Ending the confusion of private case class constructor in Scala 2.13 or 2.14


#1

There is a bug open about this (only mentioning .copy, but .apply should likely be treated alike).

The bug comments mention “… the principled thing is to give the synthetic copy method the same access modifiers as the primary constructor. This isn’t a source compatible change, however, so …”

The reason this deserves to get attention, is that it can cut out some confusion from Scala. As you can see in the little scouting I did about this, it’s been brought up multiple times, under multiple Scala versions (2.9, 2.10, 2.11, 2.12).

The path of least surprise would mean that a case class applies the same access to its generated methods (.apply, .copy), as its constructor has.

How can I promote this for 2.13 or 2.14?


#2

Since this is a non-trivial language change which affects compatibility, I think the way to go here would be writing a SIP: https://docs.scala-lang.org/sips/sip-submission.html


#3

Thanks. Do you know if the current behaviour is by design, or just by chance?


#5

I wish I knew what choice words the previous respondent had for the SIP process, but I see Seth has already promised on the ticket to merge behind the SIP committee’s back. It’s nice to have high friends in high places.

I think this was by design. If you know the syntax for private case class constructor, you probably know how to subvert this behavior. On the ticket, scabug says subvert but probably meant pervert. To finish the quote, “it will be some work to slowly put the genie back in the bottle.”

To answer the question directly: Fork it! and fork it.


#6

I removed the entry because my questions were answered in the SIP process guide.

What ticket do you mean? (link please)

On the ticket, scabug says subvert but probably meant pervert.

Instead of pervert, you probably meant “revert”? :wink: Anyhow, I’d like to check that ticket to see if someone’s already on this.


#7

I don’t know if you ran across this workaround in your research, but sealed abstract case class Foo private (...) suppresses generation of apply and copy, which allows you to have validated factory methods on the companion object.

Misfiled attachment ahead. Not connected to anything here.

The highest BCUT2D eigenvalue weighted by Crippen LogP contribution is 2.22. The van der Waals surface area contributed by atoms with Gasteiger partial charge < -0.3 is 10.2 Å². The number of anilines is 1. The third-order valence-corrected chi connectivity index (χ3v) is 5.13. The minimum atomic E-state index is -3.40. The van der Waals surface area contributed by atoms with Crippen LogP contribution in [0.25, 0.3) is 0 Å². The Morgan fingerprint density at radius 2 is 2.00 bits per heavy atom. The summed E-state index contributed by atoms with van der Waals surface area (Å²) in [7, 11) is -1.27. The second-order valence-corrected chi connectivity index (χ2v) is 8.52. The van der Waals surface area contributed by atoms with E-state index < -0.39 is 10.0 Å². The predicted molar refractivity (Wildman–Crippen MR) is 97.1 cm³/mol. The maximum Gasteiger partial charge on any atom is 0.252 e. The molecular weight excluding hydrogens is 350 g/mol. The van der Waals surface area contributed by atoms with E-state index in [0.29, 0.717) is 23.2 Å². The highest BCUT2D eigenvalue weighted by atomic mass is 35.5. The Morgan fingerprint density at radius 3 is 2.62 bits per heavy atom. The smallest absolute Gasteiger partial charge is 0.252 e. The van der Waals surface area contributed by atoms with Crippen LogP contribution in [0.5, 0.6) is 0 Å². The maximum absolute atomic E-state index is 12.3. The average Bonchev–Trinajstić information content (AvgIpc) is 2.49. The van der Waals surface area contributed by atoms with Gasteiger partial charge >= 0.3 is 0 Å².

This does nothing to alleviate confusion, obviously. But it’s workable until the bigger issue gets sorted out.


#8

Was not aware of that, thanks. It fits in nicely with the use cases I have had for this.

But as you say, this may still be worth fixing at some version. Will incorporate the workaround in my repo which highlights/studies this terrain. Thanks for it! :slight_smile:


#9

@tpolecat I had a look, but unfortunately with the sealed abstract approach, one also prevents creation of such case class instances, within the companion object (which is my original use case). So it gets too complicated. It’s added to the case-class-gym repo, now.


#10

I think you have to create a private/anonymous subclass.


#11

It works, you need to instantiate an abstract subclass. Constructor is hidden, no default apply, no copy. Pattern matching works.

sealed abstract case class Foo private (s: String, n: Int)
object Foo {
  def apply(s: String): Foo =
    new Foo(s, s.length) {}
}
 
Foo("x", 42)     // nope
new Foo("x", 42) // nope

val a = Foo("x") 
// a: Foo = Foo("x", 1)

a.copy(n = 42)   // nope

val Foo(s, n) = a 
// s: String = "x"
// n: Int = 1